|24||R. Jeppsson et al., "Particle Size Distribution of a Fluorochemical Emulsion", in Proceedings of the HS Symposium on Perfluorochemicals in Medicine and Biology, Huddinge, Sweden, Apr. 28-29, 1977, V. Novakova et al., eds., pp. 108-113 (1977).|
|25||*||R. Jeppsson et al., Particle Size Distribution of a Fluorochemical Emulsion , in Proceedings of the HS Symposium on Perfluorochemicals in Medicine and Biology, Huddinge, Sweden, Apr. 28 29, 1977, V. Nov kov et al., eds., pp. 108 113 (1977).|
|26||R. Jeppsson, "Comparison of Pharmacological Effects of Some Local Anaesthetic Agents when using Water and Lipid Emulsion as Injection Vehicles", Acta Pharmacol. et Toxicol., 36, pp. 299-311 (1975).|
|27||*||R. Jeppsson, Comparison of Pharmacological Effects of Some Local Anaesthetic Agents when using Water and Lipid Emulsion as Injection Vehicles , Acta Pharmacol. et Toxicol., 36, pp. 299 311 (1975).|
|28||S. Ljungberg and R. Jeppsson, "Intravenous Injection of Lipid Soluble Drugs", Acta Pharm. Suecica, 7, pp. 435-440 (1970).|
|29||*||S. Ljungberg and R. Jeppsson, Intravenous Injection of Lipid Soluble Drugs , Acta Pharm. Suecica, 7, pp. 435 440 (1970).|
|Citing Patent||Filing date||Publication date||Applicant||Title|
|US5362478 *||Mar 26, 1993||Nov 8, 1994||Vivorx Pharmaceuticals, Inc.||Magnetic resonance imaging with fluorocarbons encapsulated in a cross-linked polymeric shell|
|US5393524 *||Jun 4, 1993||Feb 28, 1995||Sonus Pharmaceuticals Inc.||Methods for selecting and using gases as ultrasound contrast media|
|US5403575 *||Dec 12, 1991||Apr 4, 1995||Hemagen/Pfc||Highly fluorinated, chloro-substituted organic compound-containing emulsions and methods of using them|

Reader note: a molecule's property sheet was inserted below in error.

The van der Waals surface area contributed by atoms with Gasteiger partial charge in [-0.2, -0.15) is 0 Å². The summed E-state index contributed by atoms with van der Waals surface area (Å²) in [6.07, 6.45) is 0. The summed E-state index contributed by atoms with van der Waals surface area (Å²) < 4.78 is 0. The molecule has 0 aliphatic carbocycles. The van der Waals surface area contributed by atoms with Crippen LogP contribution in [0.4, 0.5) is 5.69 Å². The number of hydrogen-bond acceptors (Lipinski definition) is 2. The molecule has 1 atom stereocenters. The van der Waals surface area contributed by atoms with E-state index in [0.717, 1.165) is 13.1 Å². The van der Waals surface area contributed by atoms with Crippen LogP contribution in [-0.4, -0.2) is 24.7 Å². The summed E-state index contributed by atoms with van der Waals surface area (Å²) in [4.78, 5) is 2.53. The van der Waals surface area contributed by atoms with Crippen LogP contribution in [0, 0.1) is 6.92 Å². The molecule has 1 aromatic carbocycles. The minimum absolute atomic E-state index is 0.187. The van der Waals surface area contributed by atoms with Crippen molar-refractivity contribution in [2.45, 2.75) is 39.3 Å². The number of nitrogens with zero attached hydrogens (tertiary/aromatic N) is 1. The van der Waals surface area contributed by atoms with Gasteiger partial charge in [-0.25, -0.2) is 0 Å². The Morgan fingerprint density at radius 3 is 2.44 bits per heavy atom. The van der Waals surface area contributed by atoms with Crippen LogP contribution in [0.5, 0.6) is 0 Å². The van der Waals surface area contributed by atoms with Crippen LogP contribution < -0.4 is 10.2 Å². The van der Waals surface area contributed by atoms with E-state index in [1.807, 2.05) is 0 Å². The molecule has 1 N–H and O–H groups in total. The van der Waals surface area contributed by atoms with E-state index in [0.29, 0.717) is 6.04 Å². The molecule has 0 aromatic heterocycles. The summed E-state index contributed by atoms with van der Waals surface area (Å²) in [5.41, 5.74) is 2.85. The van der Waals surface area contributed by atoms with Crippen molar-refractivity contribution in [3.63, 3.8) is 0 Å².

|US5409688 *||Jun 5, 1992||Apr 25, 1995||Sonus Pharmaceuticals, Inc.||Gaseous ultrasound contrast media|
|US5439944 *||Nov 24, 1993||Aug 8, 1995||Hemagen/Pfc||Red blood cell substitute emulsions containing alkyl- or alkylglyucerophosphoryl choline surfactants and methods of use|
|US5456901 *||Feb 28, 1995||Oct 10, 1995||Unger; Evan C.||Liposomes as contrast agents for ultrasonic imaging|
|US5469854 *||Jun 11, 1993||Nov 28, 1995||Imarx Pharmaceutical Corp.||Methods of preparing gas-filled liposomes|
|US5505932 *||Jun 6, 1995||Apr 9, 1996||Vivorx Pharmaceuticals, Inc.||Method for the preparation of fluorocarbon-containing polymeric shells for medical imaging|
|US5508021 *||Oct 19, 1994||Apr 16, 1996||Vivorx Pharmaceuticals, Inc.||Non-fluorinated polymeric shells for medical imaging|
|US5512268 *||Jun 6, 1995||Apr 30, 1996||Vivorx Pharmaceuticals, Inc.||Polymeric shells for medical imaging prepared from synthetic polymers, and methods for the use thereof|
|US5514720 *||Apr 7, 1988||May 7, 1996||Hemagen/Pfc||Stable emulsions of highly fluorinated organic compounds|
|US5525324 *||Aug 6, 1993||Jun 11, 1996||Block; Ronald E.||Organic silicon contrast agents and methods of use|
|US5527521 *||Jun 1, 1995||Jun 18, 1996||Imarx Pharmaceutical Corp.||Low density microspheres and suspensions and their use as contrast agents for computed tomography and in other applications|
|US5542935 *||Nov 30, 1993||Aug 6, 1996||Imarx Pharmaceutical Corp.||Therapeutic delivery systems related applications|